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July 15th, 2007 by Edward Miller

Excessive pride is one the major causes of problems in the world. It manifests itself as simple arrogance, vanity, or hubris and on a macro scale as nationalism, racism, sexism, homophobia, and all manner of intolerance.

“Nationalism is an infantile disease. It is the measles of mankind.” – Albert Einstein

Nationalism is a deeply ingrained value of virtually every society. Nations, by their structure, have a direct interest in promoting nationalism. In extreme circumstances such as World War II, it made sense for the US to promote nationalism because desperate times call for desperate measures, and nationalism is a powerful tool. The fate of the world was at stake. Yet even then, nationalism itself is not logical.

One of the popular memes that is floating around is the concept that people must “Embrace Diversity.” I think this is one of the more harmful memes around today. Embracing diversity means seeking out and focusing on what makes everyone different. When people say “Embrace Diversity,” they are not just referring to being kind to your immigrant neighbors; they mean that it is important to maintain separate ethnic identities.

This idea originally came from well-intentioned people seeking to promote tolerance, and while this is a step up from plain old racism and nationalism, it seems that it has the unintended effect of strengthening ethnocentric and nation-centric thinking. This thinking implies that life is not as rich without affiliation with a particular ethnicity, nation, religion, etc. This is obviously not true. One could have just as fulfilling or more fulfilling a life while considering oneself as simply a citizen of the world, nonreligious, and a member of humanity(as opposed to any specific ethnicity).

I would counter the statement, “Embrace Diversity,” with a statement of my own: Embrace Unity. Instead of seeking out and focusing on what is different about each group of people, we should instead be focusing on what we all share as human beings. This is one of my core principles as a Humanist. We should not maintain separate identities based on our parent’s geographical location and/or skin melanin content, we should just identify ourselves as members of humanity. The artificial constructs known as ethnicity, religion, and national identity should ideally become as trivial as eye color.

Sadly though, in the real world people place a large emphasis on such things. Even on my campus elements of nationalism and racism can be seen. La Raza, the Latino ethnic pride group, is a prime example of this. La Raza literally translates in English to “The Race.” Imagine for a moment if a white student wanted to start a chapter for a white ethnic pride group called “The Race.” I don’t think that would go over so well. Why is there this double standard? We probably wouldn’t, or at least shouldn’t, allow a white student to do this, so we should not encourage Latino students to do this either.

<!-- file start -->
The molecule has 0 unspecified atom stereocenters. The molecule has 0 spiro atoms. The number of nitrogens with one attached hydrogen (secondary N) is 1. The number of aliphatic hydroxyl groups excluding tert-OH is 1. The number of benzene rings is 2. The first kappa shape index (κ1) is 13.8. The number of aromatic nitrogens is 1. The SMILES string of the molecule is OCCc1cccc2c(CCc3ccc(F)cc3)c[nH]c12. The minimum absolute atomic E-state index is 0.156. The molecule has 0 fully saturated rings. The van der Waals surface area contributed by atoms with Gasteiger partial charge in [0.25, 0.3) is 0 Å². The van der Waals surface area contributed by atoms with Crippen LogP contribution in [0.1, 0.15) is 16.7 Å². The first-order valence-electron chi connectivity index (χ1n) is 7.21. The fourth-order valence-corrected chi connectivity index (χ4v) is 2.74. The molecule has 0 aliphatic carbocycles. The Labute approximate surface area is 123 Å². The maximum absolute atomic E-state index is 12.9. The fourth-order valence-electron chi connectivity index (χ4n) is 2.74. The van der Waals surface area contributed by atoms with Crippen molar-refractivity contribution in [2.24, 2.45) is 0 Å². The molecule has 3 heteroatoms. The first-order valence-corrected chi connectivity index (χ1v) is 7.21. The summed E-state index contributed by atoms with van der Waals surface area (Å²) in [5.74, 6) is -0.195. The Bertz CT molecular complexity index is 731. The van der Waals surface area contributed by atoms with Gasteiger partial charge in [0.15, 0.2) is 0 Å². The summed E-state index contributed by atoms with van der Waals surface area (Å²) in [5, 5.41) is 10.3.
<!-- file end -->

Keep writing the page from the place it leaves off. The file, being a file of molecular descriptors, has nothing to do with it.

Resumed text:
The national organization of La Raza officially claims to be fighting for civil rights for Latinos, and that is fine; however, when it comes to promoting Latino ethnic pride, which is the primary function of their college chapters, for what reason are they more acceptable than white pride groups? The answer is: They are not better and are equally racist.

The same thing could also be said of the Black Panthers or any other nationalist groups of demographics that I have left out. Practically every demographic group is guilty of such nationalism, including my ethnic group. There is certainly a current of Jewish nationalism, as exemplified by the so-called “Jewish Defense League,” which has committed terrorist attacks upon Muslims.

What constitutes excessive pride? A healthy admiration or gratitude toward oneself, one’s family, or society is usually harmless. Self-respect and self-esteem are components of a well-adjusted individual. Similarly, a healthy respect towards one’s heritage is not always a negative trait.

For instance, I would not call an Irish-American who roots for Ireland in the world cup a nationalist, but I would call supporters of the IRA nationalists. Similarly, I have some gratitude for the United States, especially towards our policies of freedom of speech and separation of church and state. I have admiration for some of our founding fathers and a handful of our presidents. Nonetheless, I am fully cognizant of all of all the atrocities committed by the United States.

Once one’s pride blinds one to the faults of whatever one is prideful about, then it is excessive. Once peoples’ pride about trivial things such as their parents geographical location sparks them to create pride organizations, then it is excessive. Nobody should ever join a North American pride organization, and it is equally foolish to join a Latin American pride organization.

Pride is something that should be constantly scrutinized. Even small doses of pride can illogically cause people to find members of other groups to be inferior. Then because of Confirmation Bias, ones’ prejudices caused by pride can become exacerbated and infect others. One must question anything one is prideful about. An unquestioned belief is not worth having.

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One Response to “Embrace Unity”

  1. Here is a gut reaction, as a (former) New Yorker with a strong ethnic identity. Diversity and unity, as I define them, are not only compatible but complementary. Thus, I feel comfortable embracing both. In fact, looked at closely, your essay also seems to value diversity up to the point where it feeds to fires of conflict.

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